Lyndon Henry just called me “anti-rail”. I’m so mad I could chew nails.
His “bend over for Mike Krusee side” has destroyed any chance at urban rail here in Austin for a generation, since the starter line implemented by Capital Metro will not be able to garner significant ridership due to its reliance on shuttle buses to get anywhere you might want to go.
After this failure, predicted by South Florida’s experience with a commuter rail plan which is almost identical to Capital Metro’s, Austin voters will not be willing to vote up any more rail for decades.
If anybody’s “anti-rail”, it’s him and his ilk; since their collaboration with Mike Krusee will prevent urban Austin from seeing rail until my children are middle-aged.
Update: my cow orker pointed out that lightrail_now doesn’t have public archives. Here’s the offending opening paragraph of Lyndon’s comment:
Let me just point out that, if Mike Dahmus’s anti-rail side had won last
November’s vote – i.e., the rail plan had failed – the Road Warriors would
be celebrating the “final” demise of rail transit in Austin and picking the
bones of Capital Metro for more funding for roads – highways, tollways,
etc. – in this area.
he then goes on to tell people how wonderful the commuter rail plan is, how it might be upgraded to electrified LRT (continuing his misleading crap about how sticking an electrical wire on it makes it “light rail”), and mentions the people trying to get streetcars running through downtown and an unnamed bunch of “rail advocates” trying to get light rail to run on the Rapid Bus corridor, failing to say anything about the fact that this commuter rail plan effectively precludes running light rail down that stretch of Lamar/Guadalupe.
2 thoughts on “Lyndon loses it”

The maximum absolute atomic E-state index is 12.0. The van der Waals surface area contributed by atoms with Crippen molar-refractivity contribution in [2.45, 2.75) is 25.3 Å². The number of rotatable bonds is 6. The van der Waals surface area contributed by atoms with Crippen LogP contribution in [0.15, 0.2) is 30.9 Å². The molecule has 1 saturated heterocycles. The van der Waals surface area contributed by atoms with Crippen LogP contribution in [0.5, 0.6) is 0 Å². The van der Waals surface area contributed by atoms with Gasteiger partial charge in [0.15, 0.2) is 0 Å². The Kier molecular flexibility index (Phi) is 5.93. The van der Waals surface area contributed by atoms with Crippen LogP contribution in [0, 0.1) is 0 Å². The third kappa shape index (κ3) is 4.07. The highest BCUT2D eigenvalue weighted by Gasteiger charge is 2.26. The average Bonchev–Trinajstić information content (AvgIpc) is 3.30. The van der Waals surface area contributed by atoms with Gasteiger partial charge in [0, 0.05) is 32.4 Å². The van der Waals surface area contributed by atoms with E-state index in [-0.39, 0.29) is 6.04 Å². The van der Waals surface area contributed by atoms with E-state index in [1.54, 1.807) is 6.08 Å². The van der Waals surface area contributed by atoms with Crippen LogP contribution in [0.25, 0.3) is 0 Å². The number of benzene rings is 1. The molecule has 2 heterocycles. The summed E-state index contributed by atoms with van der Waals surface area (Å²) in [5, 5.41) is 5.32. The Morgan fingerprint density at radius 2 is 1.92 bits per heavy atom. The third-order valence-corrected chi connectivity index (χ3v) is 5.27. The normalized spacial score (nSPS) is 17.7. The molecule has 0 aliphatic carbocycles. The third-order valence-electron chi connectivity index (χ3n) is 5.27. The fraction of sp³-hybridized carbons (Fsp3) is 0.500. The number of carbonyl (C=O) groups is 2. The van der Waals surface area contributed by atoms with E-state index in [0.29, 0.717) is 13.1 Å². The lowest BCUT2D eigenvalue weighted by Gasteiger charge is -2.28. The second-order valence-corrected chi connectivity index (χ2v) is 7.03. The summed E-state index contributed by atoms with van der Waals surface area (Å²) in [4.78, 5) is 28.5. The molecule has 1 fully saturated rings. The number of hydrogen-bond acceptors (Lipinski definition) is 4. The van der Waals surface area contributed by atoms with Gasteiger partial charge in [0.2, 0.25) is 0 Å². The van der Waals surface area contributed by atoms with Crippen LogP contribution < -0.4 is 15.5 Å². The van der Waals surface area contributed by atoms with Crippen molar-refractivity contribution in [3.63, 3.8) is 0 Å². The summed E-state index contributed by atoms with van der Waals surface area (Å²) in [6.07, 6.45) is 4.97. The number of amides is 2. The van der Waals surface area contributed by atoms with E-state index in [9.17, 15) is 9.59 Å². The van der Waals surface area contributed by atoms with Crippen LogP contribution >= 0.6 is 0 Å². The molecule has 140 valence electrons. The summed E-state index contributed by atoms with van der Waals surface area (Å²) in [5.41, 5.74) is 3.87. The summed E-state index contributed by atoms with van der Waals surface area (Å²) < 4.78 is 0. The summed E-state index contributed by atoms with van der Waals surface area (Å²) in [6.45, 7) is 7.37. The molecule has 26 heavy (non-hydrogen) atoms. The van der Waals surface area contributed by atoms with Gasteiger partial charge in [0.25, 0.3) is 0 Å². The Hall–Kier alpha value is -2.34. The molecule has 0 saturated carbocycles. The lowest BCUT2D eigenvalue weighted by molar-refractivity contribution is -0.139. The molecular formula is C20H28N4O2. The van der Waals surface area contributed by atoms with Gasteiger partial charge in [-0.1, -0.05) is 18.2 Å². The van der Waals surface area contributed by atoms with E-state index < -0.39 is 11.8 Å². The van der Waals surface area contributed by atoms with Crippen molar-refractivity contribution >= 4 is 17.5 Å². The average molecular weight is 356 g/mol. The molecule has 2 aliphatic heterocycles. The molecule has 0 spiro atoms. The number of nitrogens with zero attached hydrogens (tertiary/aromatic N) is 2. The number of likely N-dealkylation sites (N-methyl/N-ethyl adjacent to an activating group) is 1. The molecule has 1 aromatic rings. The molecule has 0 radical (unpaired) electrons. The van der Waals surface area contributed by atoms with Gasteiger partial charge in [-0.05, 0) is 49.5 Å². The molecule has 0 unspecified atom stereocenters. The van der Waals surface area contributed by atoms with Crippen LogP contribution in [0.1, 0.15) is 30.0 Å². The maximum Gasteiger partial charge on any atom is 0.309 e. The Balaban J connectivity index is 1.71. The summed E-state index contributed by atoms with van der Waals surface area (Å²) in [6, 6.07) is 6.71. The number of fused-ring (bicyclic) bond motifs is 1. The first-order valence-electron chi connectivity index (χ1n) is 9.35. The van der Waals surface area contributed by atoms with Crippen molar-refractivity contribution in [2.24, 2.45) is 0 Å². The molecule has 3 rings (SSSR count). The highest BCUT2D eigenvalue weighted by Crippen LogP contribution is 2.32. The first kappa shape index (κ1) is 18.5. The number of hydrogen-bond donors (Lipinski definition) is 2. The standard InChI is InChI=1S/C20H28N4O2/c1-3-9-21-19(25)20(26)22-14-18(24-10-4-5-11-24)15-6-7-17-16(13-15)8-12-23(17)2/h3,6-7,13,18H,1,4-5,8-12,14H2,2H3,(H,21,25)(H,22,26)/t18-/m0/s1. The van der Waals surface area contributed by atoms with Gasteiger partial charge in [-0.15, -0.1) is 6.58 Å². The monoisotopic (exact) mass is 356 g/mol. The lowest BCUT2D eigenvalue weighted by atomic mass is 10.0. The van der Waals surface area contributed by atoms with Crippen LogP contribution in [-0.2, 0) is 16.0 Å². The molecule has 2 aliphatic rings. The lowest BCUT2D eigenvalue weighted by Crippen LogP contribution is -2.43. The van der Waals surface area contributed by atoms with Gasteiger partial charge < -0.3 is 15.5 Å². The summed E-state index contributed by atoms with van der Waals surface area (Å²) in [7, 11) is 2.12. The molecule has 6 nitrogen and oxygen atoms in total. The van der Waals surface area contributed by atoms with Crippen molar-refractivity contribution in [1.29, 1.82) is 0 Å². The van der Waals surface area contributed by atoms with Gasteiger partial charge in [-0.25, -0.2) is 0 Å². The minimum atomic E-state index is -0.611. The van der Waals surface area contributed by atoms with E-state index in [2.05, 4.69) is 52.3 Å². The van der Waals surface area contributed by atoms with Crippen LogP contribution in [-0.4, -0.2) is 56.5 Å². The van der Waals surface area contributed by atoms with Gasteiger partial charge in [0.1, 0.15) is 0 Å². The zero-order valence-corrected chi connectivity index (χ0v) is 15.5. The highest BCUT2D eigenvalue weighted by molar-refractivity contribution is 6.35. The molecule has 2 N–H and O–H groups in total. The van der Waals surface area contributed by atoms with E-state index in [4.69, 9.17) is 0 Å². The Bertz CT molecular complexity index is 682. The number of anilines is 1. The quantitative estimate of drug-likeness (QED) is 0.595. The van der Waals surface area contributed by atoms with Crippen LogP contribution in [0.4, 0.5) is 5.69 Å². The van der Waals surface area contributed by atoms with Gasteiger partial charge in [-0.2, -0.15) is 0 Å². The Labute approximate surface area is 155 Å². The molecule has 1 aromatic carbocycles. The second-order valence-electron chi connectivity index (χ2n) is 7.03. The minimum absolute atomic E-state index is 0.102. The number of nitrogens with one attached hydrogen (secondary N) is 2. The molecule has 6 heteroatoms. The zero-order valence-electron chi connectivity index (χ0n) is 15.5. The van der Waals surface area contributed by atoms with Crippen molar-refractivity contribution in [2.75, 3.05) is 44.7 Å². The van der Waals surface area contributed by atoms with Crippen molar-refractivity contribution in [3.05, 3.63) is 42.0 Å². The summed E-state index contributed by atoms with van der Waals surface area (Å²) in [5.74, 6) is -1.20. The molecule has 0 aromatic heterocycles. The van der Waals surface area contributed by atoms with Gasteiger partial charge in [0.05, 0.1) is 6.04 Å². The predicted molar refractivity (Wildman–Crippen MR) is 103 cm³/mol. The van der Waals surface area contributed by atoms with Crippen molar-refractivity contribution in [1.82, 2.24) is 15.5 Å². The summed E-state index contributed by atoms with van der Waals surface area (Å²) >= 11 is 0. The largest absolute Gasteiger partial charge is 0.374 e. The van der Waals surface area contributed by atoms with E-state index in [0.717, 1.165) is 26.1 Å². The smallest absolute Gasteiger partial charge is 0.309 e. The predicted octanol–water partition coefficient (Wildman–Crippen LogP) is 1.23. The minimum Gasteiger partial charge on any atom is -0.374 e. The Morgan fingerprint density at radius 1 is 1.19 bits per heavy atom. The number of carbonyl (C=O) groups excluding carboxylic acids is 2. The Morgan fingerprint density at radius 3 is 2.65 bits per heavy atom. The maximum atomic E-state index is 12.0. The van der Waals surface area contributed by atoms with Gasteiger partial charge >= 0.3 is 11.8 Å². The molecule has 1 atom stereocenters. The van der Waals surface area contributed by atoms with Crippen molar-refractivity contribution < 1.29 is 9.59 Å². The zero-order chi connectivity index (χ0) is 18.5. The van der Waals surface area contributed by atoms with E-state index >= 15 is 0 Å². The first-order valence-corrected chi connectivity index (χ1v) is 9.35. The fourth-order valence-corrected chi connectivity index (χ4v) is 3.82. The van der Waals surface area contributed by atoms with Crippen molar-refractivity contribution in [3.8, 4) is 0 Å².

This isn’t strictly germane, but are you aware of the line in New Mexico that’s supposedly soon to run from just north of Albuquerque, New Mexico, on south to Belen? Later, in theory, it will go north to Santa Fe. Of course, it’s running on existing freight lines.
If this is really happening, in so short a time, and in a locale without serious traffic problems, it’s quite an astonishing accomplishment. It’s being described as “commuter rail.”
I don’t know enough about the area to say whether that plan will work — commuter rail CAN work, but most of the time when people bring it up it ends up like South Florida’s line (and ours) – running on existing track is seen as an unmitigated positive, so they forget about going where the people are, or at least, where they want to go.
Most cities like ours don’t have existing rail lines which go all the way into the heart of their downtown (ours stops east of the Convention Center and doesn’t go anywhere near UT or the Capitol, for instance).
That’s the whole reason for building rail in the street – to get the people to a short walk from their destination rather than forcing them to transfer to a shuttle bus, at which point most people will decline your offer and go drive their cars instead.
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